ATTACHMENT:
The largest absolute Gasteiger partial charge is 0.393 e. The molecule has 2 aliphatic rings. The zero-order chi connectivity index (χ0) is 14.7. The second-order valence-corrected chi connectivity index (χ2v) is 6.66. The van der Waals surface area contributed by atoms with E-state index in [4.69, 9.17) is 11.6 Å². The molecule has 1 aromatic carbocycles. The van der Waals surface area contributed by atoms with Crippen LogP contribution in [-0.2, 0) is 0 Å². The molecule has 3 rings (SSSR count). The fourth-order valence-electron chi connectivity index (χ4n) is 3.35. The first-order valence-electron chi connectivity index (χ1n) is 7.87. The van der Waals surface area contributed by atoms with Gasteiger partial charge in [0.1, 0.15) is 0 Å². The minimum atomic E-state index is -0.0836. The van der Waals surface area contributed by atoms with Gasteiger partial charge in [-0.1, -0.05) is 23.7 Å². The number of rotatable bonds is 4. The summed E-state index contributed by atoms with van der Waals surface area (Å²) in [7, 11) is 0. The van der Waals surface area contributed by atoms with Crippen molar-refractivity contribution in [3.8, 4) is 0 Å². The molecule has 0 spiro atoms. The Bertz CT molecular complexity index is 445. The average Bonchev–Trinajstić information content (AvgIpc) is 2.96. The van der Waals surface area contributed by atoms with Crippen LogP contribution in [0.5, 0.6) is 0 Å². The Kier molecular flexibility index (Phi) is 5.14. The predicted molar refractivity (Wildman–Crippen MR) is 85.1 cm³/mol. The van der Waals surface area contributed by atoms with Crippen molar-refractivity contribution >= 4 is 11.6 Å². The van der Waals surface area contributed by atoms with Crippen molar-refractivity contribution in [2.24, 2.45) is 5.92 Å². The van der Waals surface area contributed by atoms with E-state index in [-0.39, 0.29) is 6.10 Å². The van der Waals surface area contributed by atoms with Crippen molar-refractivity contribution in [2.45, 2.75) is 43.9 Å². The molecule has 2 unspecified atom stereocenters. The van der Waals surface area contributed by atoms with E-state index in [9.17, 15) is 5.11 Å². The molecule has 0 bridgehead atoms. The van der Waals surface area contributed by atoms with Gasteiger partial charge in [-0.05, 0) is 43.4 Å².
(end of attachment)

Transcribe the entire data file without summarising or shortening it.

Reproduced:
The largest absolute Gasteiger partial charge is 0.393 e. The molecule has 2 aliphatic rings. The zero-order chi connectivity index (χ0) is 14.7. The second-order valence-corrected chi connectivity index (χ2v) is 6.66. The van der Waals surface area contributed by atoms with E-state index in [4.69, 9.17) is 11.6 Å². The molecule has 1 aromatic carbocycles. The van der Waals surface area contributed by atoms with Crippen LogP contribution in [-0.2, 0) is 0 Å². The molecule has 3 rings (SSSR count). The fourth-order valence-electron chi connectivity index (χ4n) is 3.35. The first-order valence-electron chi connectivity index (χ1n) is 7.87. The van der Waals surface area contributed by atoms with Gasteiger partial charge in [0.1, 0.15) is 0 Å². The minimum atomic E-state index is -0.0836. The van der Waals surface area contributed by atoms with Gasteiger partial charge in [-0.1, -0.05) is 23.7 Å². The number of rotatable bonds is 4. The summed E-state index contributed by atoms with van der Waals surface area (Å²) in [7, 11) is 0. The van der Waals surface area contributed by atoms with Crippen molar-refractivity contribution in [3.8, 4) is 0 Å². The molecule has 0 spiro atoms. The Bertz CT molecular complexity index is 445. The average Bonchev–Trinajstić information content (AvgIpc) is 2.96. The van der Waals surface area contributed by atoms with Crippen LogP contribution in [0.5, 0.6) is 0 Å². The Kier molecular flexibility index (Phi) is 5.14. The predicted molar refractivity (Wildman–Crippen MR) is 85.1 cm³/mol. The van der Waals surface area contributed by atoms with Crippen molar-refractivity contribution >= 4 is 11.6 Å². The van der Waals surface area contributed by atoms with Crippen molar-refractivity contribution in [2.24, 2.45) is 5.92 Å². The van der Waals surface area contributed by atoms with E-state index in [-0.39, 0.29) is 6.10 Å². The van der Waals surface area contributed by atoms with Crippen molar-refractivity contribution in [2.45, 2.75) is 43.9 Å². The molecule has 2 unspecified atom stereocenters. The van der Waals surface area contributed by atoms with E-state index in [9.17, 15) is 5.11 Å². The molecule has 0 bridgehead atoms. The van der Waals surface area contributed by atoms with Gasteiger partial charge in [-0.05, 0) is 43.4 Å².